Amazing Pumpkin Facts for #NationalPumpkinDay

Article posted in: Diet & Nutrition

It makes perfect sense that we’d kick off Halloween week with National Pumpkin Day. Nothing says Halloween more clearly than the iconic orange pumpkin, preferably carved into a smiling face into a jack-o-lantern. While the vast majority of the 1.5 billion pounds of pumpkins grown in the United States each year—that’s 750,000 tons—go to making jack-0-lanterns, an increasing amount of production has been going into flavorings, thanks to the popularity of pumpkin-spice everything. Here are some other amazing pumpkin facts to share with your friends this week:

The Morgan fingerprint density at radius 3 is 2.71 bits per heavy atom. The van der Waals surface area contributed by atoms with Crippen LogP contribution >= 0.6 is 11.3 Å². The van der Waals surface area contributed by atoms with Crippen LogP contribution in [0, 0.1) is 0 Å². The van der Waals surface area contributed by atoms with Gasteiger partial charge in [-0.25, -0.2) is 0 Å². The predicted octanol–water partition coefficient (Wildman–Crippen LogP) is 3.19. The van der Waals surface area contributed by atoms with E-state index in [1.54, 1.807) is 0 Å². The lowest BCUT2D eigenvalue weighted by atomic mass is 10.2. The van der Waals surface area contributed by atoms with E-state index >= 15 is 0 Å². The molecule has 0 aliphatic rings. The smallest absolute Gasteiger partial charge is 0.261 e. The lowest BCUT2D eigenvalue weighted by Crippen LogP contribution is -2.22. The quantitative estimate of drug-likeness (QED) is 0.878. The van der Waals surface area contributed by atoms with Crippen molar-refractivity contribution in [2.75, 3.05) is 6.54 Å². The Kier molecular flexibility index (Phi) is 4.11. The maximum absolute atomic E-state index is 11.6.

• The oldest pumpkin seeds date from 7,000 to 5,500 BC.
  • The word pumpkin is derived from the Greek word pepon, which means “large melon.”
  • The largest pumpkin ever recorded was a 2,009-pound monster grown in 2012 in Rhode Island. Fittingly, it was of the Atlantic Giant variety.
  • Pumpkins are thought to have originated in Mexico.
  • Pumpkins are fed to hens during the winter to help stimulate egg production.
  • Almost 95 percent of the pumpkins destined for consumption in the United States are grown in Illinois.
  • Pumpkin seeds, known by their Spanish name pepitas, are a are a good source of protein, magnesium, copper and zinc.
  • The town of Half Moon Bay, California holds an annual Pumpkin Festival that draws 250,000 visitors.
  • There is no such thing as The Great Pumpkin.
  • Use the hashtag #NationalPumpkinDay today to join the discussion.
  • Nor can pumpkins be converted into carriages.
  • Starbucks introduced its now-iconic pumpkin-spice latte in 2003.
  • In Thailand, small pumpkins are steamed with custard inside and served as dessert.